80. “To Whom, or What, Would You Like to Write a Thank-You Note?”

In response to The New York Times article “650 Prompts for Narrative and Personal Writing”

80. “To Whom, or What, Would You Like to Write a Thank-You Note?”


To my high school theater teacher, Mr. De Los Reyes, would I like to write “Thank You.”


Strange how one semester can change the course of your life. It isn’t that De Los Reyes comes to mind often, or that he said any one particular thing to me, or that he singled me out and made it his mission to uproot my bad habits, or anything like that. His method was less sharp, more drawn out, stretched over months, saying things and sharing tips and assigning projects that gradually laid the foundation for what would become, not my career, but my state of mind. Were he to stumble upon these lines, I’m sure he would be quite surprised, raise one eye brow like he used to when he was making a point or listening to a student making a point. I don’t recall ever thanking him: not in his theater class, or in his philosophy class I took the following semester. Now it’s been ten years. So, since I’m going to surprise him anyway, let me at least do it with honesty. I owe him this letter.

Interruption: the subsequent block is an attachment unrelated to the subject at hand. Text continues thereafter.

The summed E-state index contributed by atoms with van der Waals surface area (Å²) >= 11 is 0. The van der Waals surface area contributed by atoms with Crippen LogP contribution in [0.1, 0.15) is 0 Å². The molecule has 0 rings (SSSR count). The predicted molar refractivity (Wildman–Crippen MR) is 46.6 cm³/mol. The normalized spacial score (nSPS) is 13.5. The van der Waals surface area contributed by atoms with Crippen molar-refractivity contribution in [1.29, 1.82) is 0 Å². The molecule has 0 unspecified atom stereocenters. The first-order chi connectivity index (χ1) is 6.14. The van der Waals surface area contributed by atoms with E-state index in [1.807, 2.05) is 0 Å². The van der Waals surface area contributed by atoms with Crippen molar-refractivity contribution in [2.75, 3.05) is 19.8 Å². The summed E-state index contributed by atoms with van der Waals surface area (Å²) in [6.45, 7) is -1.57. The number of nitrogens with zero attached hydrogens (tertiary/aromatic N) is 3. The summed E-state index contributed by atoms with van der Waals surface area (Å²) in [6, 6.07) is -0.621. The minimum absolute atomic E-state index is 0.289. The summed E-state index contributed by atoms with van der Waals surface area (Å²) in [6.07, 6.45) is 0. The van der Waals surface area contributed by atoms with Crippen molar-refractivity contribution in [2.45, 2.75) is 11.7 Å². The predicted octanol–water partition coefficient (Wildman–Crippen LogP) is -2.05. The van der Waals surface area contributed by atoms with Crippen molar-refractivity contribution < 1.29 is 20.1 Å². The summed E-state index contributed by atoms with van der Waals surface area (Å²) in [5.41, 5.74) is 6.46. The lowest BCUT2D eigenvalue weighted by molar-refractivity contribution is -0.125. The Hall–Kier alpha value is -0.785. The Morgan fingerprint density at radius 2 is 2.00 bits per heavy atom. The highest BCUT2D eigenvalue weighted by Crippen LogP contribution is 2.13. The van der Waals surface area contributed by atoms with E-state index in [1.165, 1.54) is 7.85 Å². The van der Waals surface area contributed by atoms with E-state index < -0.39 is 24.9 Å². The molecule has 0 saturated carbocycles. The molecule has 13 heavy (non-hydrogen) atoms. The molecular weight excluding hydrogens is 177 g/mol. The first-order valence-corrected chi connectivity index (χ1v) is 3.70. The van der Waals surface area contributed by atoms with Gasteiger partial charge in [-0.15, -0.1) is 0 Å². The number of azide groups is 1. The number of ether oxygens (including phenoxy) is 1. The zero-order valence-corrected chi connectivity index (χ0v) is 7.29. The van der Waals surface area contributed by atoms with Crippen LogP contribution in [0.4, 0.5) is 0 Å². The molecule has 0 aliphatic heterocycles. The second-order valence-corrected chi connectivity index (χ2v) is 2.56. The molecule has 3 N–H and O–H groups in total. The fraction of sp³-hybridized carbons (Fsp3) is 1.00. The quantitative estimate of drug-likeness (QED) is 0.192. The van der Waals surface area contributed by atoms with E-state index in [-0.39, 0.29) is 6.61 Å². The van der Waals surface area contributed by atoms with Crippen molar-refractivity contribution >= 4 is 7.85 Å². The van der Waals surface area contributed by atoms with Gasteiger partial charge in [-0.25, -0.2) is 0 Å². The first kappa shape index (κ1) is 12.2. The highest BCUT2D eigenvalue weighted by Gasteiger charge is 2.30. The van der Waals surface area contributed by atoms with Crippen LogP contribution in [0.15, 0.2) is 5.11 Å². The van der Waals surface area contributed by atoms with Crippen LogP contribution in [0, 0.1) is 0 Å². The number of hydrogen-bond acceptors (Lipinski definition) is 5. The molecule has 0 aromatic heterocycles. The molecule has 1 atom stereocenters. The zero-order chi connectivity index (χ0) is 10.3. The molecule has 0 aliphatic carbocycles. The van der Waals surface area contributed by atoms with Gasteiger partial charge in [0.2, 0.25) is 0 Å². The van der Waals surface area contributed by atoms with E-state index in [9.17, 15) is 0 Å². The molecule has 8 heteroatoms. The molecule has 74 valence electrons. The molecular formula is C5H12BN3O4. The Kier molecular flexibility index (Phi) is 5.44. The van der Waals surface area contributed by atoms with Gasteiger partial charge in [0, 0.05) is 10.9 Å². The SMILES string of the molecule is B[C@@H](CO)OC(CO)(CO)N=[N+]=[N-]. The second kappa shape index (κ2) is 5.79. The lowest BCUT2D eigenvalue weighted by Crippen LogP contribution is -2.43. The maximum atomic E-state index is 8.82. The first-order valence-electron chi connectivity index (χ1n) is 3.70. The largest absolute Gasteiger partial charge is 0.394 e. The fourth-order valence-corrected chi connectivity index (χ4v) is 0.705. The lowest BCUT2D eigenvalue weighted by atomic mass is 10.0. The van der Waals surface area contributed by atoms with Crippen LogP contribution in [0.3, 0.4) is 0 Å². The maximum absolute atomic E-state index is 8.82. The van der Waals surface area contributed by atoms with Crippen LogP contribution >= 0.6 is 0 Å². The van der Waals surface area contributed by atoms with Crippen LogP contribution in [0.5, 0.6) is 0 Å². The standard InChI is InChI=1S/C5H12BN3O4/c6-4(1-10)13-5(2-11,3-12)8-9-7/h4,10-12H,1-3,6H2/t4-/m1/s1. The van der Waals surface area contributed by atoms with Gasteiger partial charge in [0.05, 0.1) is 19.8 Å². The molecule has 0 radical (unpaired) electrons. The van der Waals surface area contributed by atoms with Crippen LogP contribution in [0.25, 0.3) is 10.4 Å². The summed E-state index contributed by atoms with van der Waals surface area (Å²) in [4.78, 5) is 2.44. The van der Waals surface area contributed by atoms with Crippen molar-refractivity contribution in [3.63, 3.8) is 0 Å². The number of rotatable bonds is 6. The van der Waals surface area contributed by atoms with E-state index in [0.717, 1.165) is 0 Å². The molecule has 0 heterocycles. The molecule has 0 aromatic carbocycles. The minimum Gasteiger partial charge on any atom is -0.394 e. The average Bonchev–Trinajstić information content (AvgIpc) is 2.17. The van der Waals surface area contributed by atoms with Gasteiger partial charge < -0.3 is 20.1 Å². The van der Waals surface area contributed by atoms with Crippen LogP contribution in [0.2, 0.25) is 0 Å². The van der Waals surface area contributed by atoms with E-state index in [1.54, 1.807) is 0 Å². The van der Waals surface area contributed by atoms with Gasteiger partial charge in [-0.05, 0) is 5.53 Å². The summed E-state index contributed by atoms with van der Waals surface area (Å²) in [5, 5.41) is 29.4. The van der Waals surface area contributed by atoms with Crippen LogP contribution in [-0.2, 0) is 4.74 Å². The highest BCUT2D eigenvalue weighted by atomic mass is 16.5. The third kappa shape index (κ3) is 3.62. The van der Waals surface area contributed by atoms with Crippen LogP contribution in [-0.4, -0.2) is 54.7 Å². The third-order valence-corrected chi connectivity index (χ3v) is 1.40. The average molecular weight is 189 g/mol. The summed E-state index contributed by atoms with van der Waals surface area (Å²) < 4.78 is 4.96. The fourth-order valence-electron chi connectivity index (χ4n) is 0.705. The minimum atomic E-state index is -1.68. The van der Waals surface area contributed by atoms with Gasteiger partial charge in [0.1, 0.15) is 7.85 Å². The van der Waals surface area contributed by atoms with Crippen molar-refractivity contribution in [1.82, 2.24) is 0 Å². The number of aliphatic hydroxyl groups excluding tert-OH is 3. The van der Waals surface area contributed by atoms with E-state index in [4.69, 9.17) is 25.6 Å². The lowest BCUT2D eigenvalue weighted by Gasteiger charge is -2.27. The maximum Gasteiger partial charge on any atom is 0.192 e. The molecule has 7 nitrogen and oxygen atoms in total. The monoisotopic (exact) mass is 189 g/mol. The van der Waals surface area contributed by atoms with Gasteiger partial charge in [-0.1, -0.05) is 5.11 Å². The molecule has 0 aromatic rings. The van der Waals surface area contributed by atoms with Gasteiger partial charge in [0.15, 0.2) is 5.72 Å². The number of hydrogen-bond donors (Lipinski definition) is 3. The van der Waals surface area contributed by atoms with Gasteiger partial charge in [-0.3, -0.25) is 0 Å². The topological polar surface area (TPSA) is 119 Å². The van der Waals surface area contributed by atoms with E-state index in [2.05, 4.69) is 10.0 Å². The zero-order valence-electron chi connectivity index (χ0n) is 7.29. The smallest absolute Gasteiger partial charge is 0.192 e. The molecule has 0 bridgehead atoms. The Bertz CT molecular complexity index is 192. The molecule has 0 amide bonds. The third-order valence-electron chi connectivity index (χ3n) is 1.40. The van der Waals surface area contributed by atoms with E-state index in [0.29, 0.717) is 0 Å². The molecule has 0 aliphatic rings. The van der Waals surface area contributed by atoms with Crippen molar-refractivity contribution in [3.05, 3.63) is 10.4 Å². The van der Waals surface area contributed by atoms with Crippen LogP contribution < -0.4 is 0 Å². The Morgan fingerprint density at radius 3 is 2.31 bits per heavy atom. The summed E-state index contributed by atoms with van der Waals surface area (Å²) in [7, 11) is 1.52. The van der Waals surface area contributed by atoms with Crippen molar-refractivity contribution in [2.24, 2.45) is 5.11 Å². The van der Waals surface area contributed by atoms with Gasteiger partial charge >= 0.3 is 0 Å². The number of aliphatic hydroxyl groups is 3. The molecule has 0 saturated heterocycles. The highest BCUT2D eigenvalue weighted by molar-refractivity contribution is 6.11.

First some background: For me, high school couldn’t have been over quick enough. I had hobbies, interests, most consisted of a screen, yet none of them included waking up early to sit in a cafeteria before a mandatory pre-req class. Not at fifteen. My high school was on the rise as far as accolades, and state recognition. Morning announcements made it clear, verbally at least, that we students were bright and stepping forward every day. But those mornings felt more like a soul’s death march, where every forty to fifty minutes we’d shave a little bit of ourselves off in subjects that ate rather than fed us. I didn’t find comfort in school, community barely, only a waste of time away from the things I loved. It would be years before I realized why. If the most important part of a school is its student body, then the second is its faculty. Yet I can count the number of high school teachers who took a personal interest in my education on one hand. The ones that were passionate about their subjects, sometimes played favorites. The ones who made it a point to spark discussion rarely cared about their day’s lessons. Of course there were ones who were neither passionate nor cared for their classroom. And of course its hard to teach. There are many asides that could be made here, but the fact is, in my high school for ‘gifted and talented’ students, what I experienced nearly across the board was the sense that my teachers were each the Sage on the Stage, and boy was I lucky to sit in class and get lectured to. As part of life’s rich list of ironies, the one teacher who didn’t rattle soliloquies at me, and instead made me feel as though my thoughts mattered, was my sophomore theater teacher.